Nassau is the capital, largest city, and commercial centre of the country. Over 70% (about 250,000 people) of the entire population of the country live and work in Nassau, so you can imagine just how crowded that makes the island which is only 21 X 7 miles!
Lynden Pindling International Airport, the major airport for The Bahamas, is located about 16 kilometres (9.9 mi) west of Nassau, and has daily flights to major cities in the UK, US, Canada and the Caribbean. Its currently undergoing a complete renovation, however, is still rather small by international standards, so expect your arrival to be lengthy by comparison.
The city is located on the island of New Providence, and is the main business district. Nassau is the site of the House of Assembly and various judicial departments and was historically a stronghold of pirates.
Nassau's modern growth began just over 200 years ago with the influx of thousands of American Loyalists and enslaved Africans to the Bahamas following the American War of Independence. Many of them settled in Nassau and eventually came to outnumber the original inhabitants.
As the population of Nassau grew, so did the built-up areas. Today the city dominates the entire island and its satellite, Paradise Island. However, until the post-Second World War era, the outer suburbs scarcely existed. Most of New Providence was uncultivated bush until the loyalists came in the 1780s and established several plantations such as Clifton and Tusculum. When the British abolished the international slave Trade in 1807, thousands of liberated Africans freed from slave ships by the Royal Navy were settled on New Providence (at Adelaide Village and Gambier Village) along with other islands such as, Grand Bahama, Exuma, Abaco and Inagua. The largest concentration of Africans lived in the “Over-the-Hill” suburbs of Grants Town and Bain Town to the south of the city of Nassau, while most of the European descent inhabitants lived on the island's northern coastal ridges.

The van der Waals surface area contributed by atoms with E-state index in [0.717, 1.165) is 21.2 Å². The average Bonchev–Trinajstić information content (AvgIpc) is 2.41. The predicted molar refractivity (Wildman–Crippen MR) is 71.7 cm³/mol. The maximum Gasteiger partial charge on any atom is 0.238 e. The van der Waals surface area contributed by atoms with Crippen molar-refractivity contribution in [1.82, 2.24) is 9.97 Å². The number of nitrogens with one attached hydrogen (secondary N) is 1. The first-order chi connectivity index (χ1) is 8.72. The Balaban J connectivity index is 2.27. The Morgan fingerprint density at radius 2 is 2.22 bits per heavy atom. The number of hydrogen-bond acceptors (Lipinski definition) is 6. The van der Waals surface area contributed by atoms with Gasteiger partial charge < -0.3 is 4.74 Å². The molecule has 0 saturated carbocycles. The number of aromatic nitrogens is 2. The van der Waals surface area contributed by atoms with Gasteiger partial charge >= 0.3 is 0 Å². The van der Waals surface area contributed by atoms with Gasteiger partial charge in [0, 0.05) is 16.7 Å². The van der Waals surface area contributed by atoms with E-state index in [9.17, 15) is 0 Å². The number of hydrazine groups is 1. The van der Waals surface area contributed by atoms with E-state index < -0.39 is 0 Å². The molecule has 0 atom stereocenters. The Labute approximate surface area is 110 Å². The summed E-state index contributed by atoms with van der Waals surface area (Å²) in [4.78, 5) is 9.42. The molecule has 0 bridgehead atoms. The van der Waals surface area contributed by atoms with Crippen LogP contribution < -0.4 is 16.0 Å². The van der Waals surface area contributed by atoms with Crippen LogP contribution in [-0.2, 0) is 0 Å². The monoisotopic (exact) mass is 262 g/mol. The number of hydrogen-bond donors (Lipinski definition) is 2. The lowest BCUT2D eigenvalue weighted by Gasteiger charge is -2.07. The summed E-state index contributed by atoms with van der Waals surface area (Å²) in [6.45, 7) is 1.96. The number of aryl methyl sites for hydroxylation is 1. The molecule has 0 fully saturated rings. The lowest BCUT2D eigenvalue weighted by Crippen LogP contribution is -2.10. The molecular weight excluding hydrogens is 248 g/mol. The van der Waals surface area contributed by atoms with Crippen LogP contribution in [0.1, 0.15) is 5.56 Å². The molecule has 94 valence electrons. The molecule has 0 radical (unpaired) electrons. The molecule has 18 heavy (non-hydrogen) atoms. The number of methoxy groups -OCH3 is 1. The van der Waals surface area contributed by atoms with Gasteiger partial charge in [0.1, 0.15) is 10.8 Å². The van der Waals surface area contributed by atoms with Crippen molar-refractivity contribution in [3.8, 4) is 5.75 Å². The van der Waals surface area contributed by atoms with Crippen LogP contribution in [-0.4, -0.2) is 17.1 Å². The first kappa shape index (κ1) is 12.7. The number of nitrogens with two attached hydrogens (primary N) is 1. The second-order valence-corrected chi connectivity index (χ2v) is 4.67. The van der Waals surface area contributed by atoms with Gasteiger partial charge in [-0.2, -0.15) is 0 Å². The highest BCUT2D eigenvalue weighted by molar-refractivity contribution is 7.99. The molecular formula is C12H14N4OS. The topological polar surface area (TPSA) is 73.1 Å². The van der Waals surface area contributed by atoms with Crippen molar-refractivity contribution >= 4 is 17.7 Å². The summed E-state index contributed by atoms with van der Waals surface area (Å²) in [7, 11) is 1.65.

Today it is the most travelled to destination in The Bahamas. With resorts like Atlantis and the developing BahaMar (Cable Beach), it is highly commercial and crowded. Most of the beaches are reserved for tourists with smaller more secluded beaches known mostly to residents. There is practically a church and a bar on almost every corner and the downtown nightlife usually carries on until the wee hours of the morning.
In recent years the government has finally opened up historic Fort Charlotte to tourism and though it’s a bit sparse, it is worth seeing. Overlooking the harbour, you can see most of Paradise Island and the cruise ships at dock.
There’s something for everyone in Nassau. Historic sites and museums, shopping, nightlife, excursions, sports and the ubiquitous sun, sand and sea. It’s a strange blend of the old and the new, but without the charm of the old towns in the Family Islands.
It’s a place where the rich and famous blend into the lifestyle with ease and without having to worry about being pestered. It’s rich in history and infamous for its less desirables as well. The pirate mentality exists with a vengeance and you should take care when travelling anywhere on the island. As much as we like to welcome you to our home you should probably stay in the more commercial areas for safety reasons.